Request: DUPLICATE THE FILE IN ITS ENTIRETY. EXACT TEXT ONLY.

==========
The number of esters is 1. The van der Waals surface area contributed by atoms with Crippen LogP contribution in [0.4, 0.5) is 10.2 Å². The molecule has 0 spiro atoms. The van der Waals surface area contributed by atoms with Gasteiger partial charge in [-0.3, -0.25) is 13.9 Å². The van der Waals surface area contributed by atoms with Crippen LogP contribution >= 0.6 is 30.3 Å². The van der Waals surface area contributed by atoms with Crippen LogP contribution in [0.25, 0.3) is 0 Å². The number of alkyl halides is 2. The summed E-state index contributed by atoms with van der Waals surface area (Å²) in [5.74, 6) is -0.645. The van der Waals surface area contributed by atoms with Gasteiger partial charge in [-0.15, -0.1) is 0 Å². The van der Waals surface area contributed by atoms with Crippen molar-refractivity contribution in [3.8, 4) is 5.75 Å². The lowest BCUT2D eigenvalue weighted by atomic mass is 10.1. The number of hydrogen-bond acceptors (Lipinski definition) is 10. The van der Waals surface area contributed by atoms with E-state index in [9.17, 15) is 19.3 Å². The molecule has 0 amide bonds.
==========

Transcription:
The number of esters is 1. The van der Waals surface area contributed by atoms with Crippen LogP contribution in [0.4, 0.5) is 10.2 Å². The molecule has 0 spiro atoms. The van der Waals surface area contributed by atoms with Gasteiger partial charge in [-0.3, -0.25) is 13.9 Å². The van der Waals surface area contributed by atoms with Crippen LogP contribution >= 0.6 is 30.3 Å². The van der Waals surface area contributed by atoms with Crippen LogP contribution in [0.25, 0.3) is 0 Å². The number of alkyl halides is 2. The summed E-state index contributed by atoms with van der Waals surface area (Å²) in [5.74, 6) is -0.645. The van der Waals surface area contributed by atoms with Gasteiger partial charge in [-0.15, -0.1) is 0 Å². The van der Waals surface area contributed by atoms with Crippen molar-refractivity contribution in [3.8, 4) is 5.75 Å². The lowest BCUT2D eigenvalue weighted by atomic mass is 10.1. The number of hydrogen-bond acceptors (Lipinski definition) is 10. The van der Waals surface area contributed by atoms with E-state index in [9.17, 15) is 19.3 Å². The molecule has 0 amide bonds.